- Avoid over 1 million metric tons of CO2 emissions annually, equivalent to the annual emissions of 200,000 passenger vehicles; and
    - Save $1 billion in net operational costs over the project lifetimes.

To date, companies report that projects representing 86 percent of the energy savings identified by EDF Climate Corps fellows are complete or underway."

I was contacted by EDF about this program and its results, specially as applied to industry/manufacturing, and offered the opportunity to show some of the results in this blog. I have never re-posted anything substantial from another source (other than the usual web links, quotes and images) but this seems specially pertinent - so I agreed!

Here is the first. I cannot vouch for the accuracy of the data or claims presented but I am more than comfortable in their procedures and record and believe these to be accurate. The "handbook" that describes the EDF Climate Corp activities is online also and can be downloaded. The handbook focusses on identifying, analyzing and prioritizing energy efficiency investments in commercial buildings - but the examples are broad enough to include manufacturing, as you will see. I think you will find this very interesting.

Specific details on the results of the program can be found on line.

The first example covers the development of an "Energy Management Scorecard" for Cummins, Inc (a multinational engine manufacturing company). The details are reproduced below but you can find the original posting on line also. This is repeated verbatim from EDF.

Fellow: Michael Norbeck, 2012 EDF Climate Corps fellow at Cummins Inc., MPA Candidate at Indiana University School of Public and Environmental Affairs

Opportunity: Energy use and CO2 emissions from a global portfolio of over 600 facilities

Summary: You’re a multinational engine manufacturing company that has set ambitious enterprise-wide targets for energy intensity and CO2 emissions reduction. Facilities are a key component of your energy footprint, and therefore your carbon footprint as well. How do you drive the energy management performance you need to meet your targets? Start by understanding how your facilities are using energy, and why.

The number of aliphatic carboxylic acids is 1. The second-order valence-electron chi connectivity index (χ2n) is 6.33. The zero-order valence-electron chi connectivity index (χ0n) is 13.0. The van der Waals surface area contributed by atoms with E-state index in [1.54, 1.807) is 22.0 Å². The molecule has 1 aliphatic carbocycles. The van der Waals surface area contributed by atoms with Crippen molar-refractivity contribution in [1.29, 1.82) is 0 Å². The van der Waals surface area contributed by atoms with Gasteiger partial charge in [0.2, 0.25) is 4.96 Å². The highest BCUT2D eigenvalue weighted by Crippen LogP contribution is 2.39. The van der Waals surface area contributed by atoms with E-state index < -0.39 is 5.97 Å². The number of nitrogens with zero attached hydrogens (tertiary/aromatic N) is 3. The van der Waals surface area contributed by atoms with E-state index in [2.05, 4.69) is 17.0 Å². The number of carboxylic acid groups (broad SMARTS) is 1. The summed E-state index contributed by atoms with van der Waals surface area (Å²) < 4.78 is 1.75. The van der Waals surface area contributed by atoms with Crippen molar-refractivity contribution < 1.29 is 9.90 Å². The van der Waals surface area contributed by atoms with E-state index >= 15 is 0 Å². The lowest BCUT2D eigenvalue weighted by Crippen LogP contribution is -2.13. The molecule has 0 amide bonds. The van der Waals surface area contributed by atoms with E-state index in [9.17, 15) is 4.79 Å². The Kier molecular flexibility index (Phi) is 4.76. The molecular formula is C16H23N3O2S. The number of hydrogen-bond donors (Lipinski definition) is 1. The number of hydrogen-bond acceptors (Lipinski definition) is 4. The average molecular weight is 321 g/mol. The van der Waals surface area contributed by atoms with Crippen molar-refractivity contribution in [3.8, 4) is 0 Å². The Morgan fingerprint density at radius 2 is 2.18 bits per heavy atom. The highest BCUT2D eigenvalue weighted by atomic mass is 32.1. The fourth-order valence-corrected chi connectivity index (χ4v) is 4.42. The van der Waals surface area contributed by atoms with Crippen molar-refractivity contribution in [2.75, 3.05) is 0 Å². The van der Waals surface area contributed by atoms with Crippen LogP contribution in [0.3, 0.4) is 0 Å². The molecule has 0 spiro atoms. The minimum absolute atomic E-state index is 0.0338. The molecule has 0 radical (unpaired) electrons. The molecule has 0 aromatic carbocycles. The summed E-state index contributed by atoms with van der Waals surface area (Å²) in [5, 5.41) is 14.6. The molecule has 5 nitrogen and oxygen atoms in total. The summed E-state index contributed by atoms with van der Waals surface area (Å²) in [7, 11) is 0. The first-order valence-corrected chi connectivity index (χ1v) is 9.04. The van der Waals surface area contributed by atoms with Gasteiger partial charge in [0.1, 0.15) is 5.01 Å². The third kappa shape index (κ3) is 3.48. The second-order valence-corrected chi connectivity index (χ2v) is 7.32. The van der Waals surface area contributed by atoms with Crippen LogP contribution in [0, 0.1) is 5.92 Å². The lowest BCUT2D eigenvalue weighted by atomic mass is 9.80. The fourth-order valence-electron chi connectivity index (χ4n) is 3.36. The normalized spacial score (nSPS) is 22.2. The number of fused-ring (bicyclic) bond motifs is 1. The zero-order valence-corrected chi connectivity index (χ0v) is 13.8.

As a 2012 EDF Climate Corps fellow, I developed an energy management scorecard for Cummins that will provide site-level energy and performance data for Cummins facilities all over the world. It also provides standardized metrics for analyzing that data, helping to track site-level energy use and drive progress toward Cummins' recently-adopted energy intensity and greenhouse gas reduction goals.

Challenges

Cummins takes energy management seriously, keeping careful records of energy expenses and related greenhouse gas emissions at its sites. Specific information on how its sites are using energy, however, is hard to get, often because the right people or tools aren’t in place.

Cummins has also compiled a wealth of information on standards and best practices in facilities energy management, but it's unclear if this backlog of knowledge is factoring into the energy management decision making.

The company's scope and scale are also challenges in this project. Cummins operates in countries across the globe, from Australia to Zimbabwe, in sites ranging from 50-staff office buildings to manufacturing plants employing thousands.

Solution

I developed an energy balance framework and accompanying scorecard to tackle data collection and best practice implementation. I also worked with my manager to convene an interdisciplinary team of company experts to provide critical input as we refined the tool, ensuring buy-in from key stakeholders now and their cooperation when the tool is rolled out.

The facility energy balance tool I created is an adaptable, user-friendly interface that will help sites large and small identify their major energy users and improve their energy management. Site managers simply plug in energy meter data or energy use estimates and the tool produces metrics on greenhouse gas emissions, cost and aggregate energy use, all categorized by operational process or equipment category.

The scorecard will help Business Unit and Corporate-level decision makers understand how effectively sites are managing their energy use and shed light on site-level personnel or funding gaps. These services will provide a roadmap for future capital allocation, driving site progress toward key performance standards.